“One solution for all problems”: K67 in Berlin

5. September 2018 - 20:30

“One solution for all problems”: K67 in Berlin

A conversation with architect and designer Saša J. Mächtig about the Yugoslav kiosk system K67
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(and its transformations to a design collectible and Berlin’s future “smallest Inn in town”).

Half a century ago, a small architectural object was designed by Slovenian designer and architect Saša J. Mächtig: the kiosk K67. Created for mass production in the context of 1960s Yugoslavia’s “third way” socialism and a design culture of “heroic functionalism”, K67 is a modular system and easily adaptable to most variable uses. It transcended the borders between architecture and industrial design while serving “the interests of the social system to improve the existing conditions by providing facilities for the services offered in the street” (Maja Vardjan). The brightly coloured, amiably rounded box structures could be placed nearly anywhere ­– on the sidewalk, in a public square, or on top of a mountain or existing buildings. They were used to sell all sorts of small everyday goods, newspapers or tickets, to fix shoes, or even by the police for traffic control. K67 quickly became an inhabitant of the public realm all across former Yugoslavia and other socialist countries of Europe, but also a global export article. Most notably, New York’s MoMA added the kiosk system to its collection in 1970, thereby underwriting its status as a design collectible. Today, while some K67 are still performing quite mundane everyday duties, others have been renovated and entered another life as exhibition objects – for example, a red unit prominently featured in a current big show about Yugoslav architecture at the MoMA. Soon, one carefully restored kiosk (with a new interior designed by “about space”) will be established in a Kreuzberg backyard as a coffeeshop and place to meet. Can this pretty design object still be a reminder of an architectural strategy of accessibility?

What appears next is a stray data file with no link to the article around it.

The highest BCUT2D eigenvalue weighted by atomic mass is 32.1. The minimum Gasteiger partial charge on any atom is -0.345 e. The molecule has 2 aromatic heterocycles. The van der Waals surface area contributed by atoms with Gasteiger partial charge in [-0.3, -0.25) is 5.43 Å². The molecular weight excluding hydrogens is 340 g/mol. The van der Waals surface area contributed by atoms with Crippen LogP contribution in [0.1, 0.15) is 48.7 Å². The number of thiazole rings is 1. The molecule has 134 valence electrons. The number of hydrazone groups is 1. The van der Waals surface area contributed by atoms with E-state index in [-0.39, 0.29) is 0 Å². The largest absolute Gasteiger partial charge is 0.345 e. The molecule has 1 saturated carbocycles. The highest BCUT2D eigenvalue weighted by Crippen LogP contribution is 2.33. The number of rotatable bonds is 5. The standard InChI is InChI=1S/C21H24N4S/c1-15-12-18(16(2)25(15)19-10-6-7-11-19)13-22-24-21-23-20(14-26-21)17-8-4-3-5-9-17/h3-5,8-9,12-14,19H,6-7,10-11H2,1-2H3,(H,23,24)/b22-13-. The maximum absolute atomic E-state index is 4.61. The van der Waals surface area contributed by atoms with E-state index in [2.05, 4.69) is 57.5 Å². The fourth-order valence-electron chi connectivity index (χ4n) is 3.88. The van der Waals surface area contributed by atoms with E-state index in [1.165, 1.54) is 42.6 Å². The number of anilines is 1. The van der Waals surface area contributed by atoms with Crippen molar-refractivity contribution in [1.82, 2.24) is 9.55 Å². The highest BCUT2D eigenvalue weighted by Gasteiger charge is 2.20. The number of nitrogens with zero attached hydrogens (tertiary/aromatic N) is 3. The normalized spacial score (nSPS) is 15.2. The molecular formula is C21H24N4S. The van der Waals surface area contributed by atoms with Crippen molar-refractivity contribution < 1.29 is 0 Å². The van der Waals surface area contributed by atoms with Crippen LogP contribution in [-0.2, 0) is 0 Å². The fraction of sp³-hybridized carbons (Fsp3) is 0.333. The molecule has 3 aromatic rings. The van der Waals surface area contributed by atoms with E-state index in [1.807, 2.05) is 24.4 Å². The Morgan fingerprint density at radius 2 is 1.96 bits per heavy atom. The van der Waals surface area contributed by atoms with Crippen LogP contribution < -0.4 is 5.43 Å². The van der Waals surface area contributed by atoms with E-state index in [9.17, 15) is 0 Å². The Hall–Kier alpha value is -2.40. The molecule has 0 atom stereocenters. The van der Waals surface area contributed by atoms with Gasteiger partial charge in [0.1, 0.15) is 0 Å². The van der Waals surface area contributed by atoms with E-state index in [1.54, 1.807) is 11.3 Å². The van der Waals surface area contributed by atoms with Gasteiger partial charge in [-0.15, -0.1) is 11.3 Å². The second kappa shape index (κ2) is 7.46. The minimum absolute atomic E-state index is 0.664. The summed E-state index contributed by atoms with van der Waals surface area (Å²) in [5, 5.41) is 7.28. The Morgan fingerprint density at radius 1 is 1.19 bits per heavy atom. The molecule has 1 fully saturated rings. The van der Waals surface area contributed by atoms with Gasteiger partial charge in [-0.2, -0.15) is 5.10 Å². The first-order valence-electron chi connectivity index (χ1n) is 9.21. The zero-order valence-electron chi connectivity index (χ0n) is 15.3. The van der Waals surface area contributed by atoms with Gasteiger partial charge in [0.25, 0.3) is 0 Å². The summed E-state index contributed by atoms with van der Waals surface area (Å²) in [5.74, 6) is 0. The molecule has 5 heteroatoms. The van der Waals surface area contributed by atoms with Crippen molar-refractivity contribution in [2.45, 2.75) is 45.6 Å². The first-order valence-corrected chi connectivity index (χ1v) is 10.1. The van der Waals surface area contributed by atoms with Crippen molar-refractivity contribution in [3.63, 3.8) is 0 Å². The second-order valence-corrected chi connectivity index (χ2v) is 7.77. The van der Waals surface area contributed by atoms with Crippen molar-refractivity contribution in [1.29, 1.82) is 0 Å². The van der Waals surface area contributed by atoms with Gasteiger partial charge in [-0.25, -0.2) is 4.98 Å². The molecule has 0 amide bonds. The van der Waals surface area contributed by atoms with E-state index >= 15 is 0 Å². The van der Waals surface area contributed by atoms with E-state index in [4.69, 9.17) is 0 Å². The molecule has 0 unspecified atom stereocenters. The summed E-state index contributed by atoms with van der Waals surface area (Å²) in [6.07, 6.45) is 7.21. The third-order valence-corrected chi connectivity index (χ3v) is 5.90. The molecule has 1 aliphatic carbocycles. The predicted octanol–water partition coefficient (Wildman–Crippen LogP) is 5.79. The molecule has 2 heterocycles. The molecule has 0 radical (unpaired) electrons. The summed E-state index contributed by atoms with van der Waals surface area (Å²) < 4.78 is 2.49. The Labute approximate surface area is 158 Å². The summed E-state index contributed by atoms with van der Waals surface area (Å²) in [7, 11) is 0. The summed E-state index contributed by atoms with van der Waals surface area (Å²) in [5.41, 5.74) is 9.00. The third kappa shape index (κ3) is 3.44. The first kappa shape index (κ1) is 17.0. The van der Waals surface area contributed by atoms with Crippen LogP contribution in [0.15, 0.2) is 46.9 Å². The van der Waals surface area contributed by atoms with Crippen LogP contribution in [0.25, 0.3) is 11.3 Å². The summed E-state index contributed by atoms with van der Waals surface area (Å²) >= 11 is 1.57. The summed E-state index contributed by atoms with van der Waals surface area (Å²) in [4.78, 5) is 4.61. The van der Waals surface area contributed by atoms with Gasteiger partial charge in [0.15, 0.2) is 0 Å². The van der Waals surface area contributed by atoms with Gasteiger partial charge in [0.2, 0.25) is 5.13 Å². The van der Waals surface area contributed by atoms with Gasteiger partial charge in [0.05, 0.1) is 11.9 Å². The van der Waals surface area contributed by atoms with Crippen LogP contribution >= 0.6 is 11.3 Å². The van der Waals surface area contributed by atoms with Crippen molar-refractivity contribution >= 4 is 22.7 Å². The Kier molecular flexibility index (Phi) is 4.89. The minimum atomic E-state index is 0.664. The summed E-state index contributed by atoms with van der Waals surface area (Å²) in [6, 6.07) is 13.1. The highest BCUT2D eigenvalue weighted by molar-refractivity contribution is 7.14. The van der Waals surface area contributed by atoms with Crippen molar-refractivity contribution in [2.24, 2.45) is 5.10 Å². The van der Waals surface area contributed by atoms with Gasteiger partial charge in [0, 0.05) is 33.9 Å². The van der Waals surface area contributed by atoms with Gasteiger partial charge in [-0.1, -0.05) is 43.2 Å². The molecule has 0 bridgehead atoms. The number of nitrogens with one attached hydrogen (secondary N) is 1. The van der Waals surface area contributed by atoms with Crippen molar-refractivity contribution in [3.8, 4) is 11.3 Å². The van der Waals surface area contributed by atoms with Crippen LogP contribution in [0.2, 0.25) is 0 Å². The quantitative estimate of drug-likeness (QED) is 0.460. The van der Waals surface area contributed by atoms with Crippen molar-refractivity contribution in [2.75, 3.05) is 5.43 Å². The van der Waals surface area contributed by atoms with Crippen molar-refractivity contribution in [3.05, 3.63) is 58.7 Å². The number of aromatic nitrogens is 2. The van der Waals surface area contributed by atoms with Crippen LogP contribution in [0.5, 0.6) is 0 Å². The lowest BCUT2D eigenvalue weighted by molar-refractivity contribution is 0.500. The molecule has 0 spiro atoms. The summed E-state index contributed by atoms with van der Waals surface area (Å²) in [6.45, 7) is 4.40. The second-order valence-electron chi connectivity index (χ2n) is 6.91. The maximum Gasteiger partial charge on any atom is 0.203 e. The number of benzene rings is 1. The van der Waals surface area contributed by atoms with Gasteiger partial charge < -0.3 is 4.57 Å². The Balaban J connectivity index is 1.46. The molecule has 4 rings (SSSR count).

With Saša J. Mächtig (architect), moderated by Elke Beyer (historian). 
Kiosk operators Martin Ruge and Ann-Marie von Löw will be present.

Maja Vardjan, ed.:
Systems Structures Strategies / Saša J. Mächtig
Ljubljana, Museum of Architecture and Design (MAO), Academy of Fine Arts and Design, 2016
ISBN 978-961-6669-37-5


Kioski in Berlin:

K67 in Berlin: Slowenische Design-Ikone der 1960er wird zum KIOSKI in Kreuzberg

Das Softopening findet statt am 6. September 18 – 21 Uhr
im Hof des Mykita Hauses, Ritterstraße 9, 10969 Berlin
Der Architekt und Designer Saša J. Mächtig wird anwesend sein.

KIOSKI im Hof des Mykita Haus
Ritterstraße 9, 10969 Berlin
Öffnungszeiten ab 17. September:
Mo – Fr.  9 – 16 Uhr


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